Tuesday, April 28, 2009

Sutter's Sands by Marilyn Cram Donahue [1971]

The scan of this unusual and gorgeous cover was obtained via an online bookseller.

I'm halfway through the novel and don't think I'm premature in writing a summary nor giving it 3 Stars [out of 5]. It's well written, moody, suspenseful...but has some major logical loopholes, imo.

The author lets the cat out of the bag too fast. We very quickly see the negative and hostile attitudes and interactions of the folks at Sutter's mansion. The chief maid is nearly physically assaultive to another seeming member of the staff. Our heroine is warned by the maid's husband to be careful and points to a bruise on his chin. Um...I don't know many men who'd admit to a veritable FEMALE stranger that he's an abused husband, and seeing how our heroine IS niece of Mr. Sutter -- the chief maid's boss [read: bread and butter] -- methinks the maid [who I visualized as that big clunky ugly chick "Maude" in the Andy Griffith Show episode of 3 escaped female convicts who take Barney and Floyd hostage in the cabin] wouldn't dare even consider lifting a finger against her. We quickly see who the heroine will fall for. Mr. Sutter's strange attitudes [I know it's to be expected, but his quirks and foibles are quickly laid bare to our eyes]. The fact that heroine's dead dad's letter is hidden away from her [she had time to open the letter, read it and carefully reseal it prior to handing it over to her weird uncle] in uncle Sutter's Bible. She sees him place it there, and it's secured with a key. Now she uneasily decides -- despite all the hostile drama and creepiness of the place -- to hang around just long enough to get that little golden key from uncle Sutter's belt and snatch the letter out of the Bible. Wow...why not just TAKE the entire Bible [it's a standard family edition], flee to the Florida mainland, cut its locked straps, take out the letter and mail the Bible back to uncle Sutter?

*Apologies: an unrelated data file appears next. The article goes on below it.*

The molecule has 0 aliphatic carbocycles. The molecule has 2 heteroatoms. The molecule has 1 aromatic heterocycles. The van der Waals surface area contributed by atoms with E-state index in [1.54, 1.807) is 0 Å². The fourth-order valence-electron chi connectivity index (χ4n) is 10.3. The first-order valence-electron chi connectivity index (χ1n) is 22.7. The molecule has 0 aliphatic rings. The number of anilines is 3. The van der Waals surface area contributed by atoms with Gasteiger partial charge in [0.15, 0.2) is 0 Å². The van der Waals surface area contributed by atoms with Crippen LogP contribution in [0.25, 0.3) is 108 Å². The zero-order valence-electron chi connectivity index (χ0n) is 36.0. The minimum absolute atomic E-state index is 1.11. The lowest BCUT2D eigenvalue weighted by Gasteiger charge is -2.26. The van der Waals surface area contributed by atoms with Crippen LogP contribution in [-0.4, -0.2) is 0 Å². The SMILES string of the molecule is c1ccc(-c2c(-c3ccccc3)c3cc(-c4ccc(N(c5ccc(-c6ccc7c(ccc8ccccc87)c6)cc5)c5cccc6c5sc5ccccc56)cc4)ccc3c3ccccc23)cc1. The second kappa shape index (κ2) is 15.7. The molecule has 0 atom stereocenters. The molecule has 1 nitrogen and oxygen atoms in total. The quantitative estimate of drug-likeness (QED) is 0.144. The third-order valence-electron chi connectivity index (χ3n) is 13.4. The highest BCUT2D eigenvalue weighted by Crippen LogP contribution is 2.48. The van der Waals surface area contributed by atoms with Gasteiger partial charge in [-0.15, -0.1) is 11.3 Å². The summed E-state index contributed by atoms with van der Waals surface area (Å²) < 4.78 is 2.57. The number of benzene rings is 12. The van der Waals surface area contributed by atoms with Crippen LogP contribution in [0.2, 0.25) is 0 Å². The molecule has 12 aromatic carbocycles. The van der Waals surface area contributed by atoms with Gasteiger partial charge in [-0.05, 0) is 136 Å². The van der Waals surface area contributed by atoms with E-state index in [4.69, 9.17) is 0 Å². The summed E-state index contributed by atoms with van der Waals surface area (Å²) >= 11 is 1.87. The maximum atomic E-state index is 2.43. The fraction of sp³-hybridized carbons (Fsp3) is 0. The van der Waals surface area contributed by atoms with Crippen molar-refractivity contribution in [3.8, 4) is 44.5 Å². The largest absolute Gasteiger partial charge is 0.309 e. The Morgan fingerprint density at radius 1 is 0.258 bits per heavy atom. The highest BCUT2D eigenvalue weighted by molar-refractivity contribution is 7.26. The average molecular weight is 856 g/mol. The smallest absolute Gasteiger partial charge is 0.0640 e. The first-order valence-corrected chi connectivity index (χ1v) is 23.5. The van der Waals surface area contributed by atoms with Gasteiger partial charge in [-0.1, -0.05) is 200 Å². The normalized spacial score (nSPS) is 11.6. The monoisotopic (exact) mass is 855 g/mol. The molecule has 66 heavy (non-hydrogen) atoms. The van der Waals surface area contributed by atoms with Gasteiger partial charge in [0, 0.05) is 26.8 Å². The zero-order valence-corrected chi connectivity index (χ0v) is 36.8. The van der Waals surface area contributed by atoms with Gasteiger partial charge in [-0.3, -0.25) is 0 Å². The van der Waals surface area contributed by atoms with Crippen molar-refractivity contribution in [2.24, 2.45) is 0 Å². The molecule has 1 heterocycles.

Another turnoff is the way a Native American [Seminole] female character is written. As in "The Shadow on Spanish Swamp" [reviewed a while back/different author], the authoress seems compelled to include a "minority" character...and then botches it. Said characters are written as VERY noble and VERY beautiful and VERY wonderful. This uneasy "walking on egg shells" quality. I know white authors, especially at the time, had to be careful not to come off as racist or whatever; but if one is THAT uneasy about writing a "minority" character, why bother in the first place? The "minority" character comes off as stilted and unbelievable; the aim [to genuinely and positively include folks of other races/ethnicities] is indirectly worked against. If I were Native American I'd probably be snickering while reading this novel.

I dunno. Anywho, I continue studying non-fiction/serious "stuff". Will finish this novel and amend the review if necessary; though I doubt it'll be necessary.


Karswell said...

Hi Cindy, what's new? Wow, you haven't posted anything in awhile... hope all is well!

Cindy M said...

Hi Karswell: Thanks for the note. I've just now posted regarding a film and gave you a greeting there too. :-)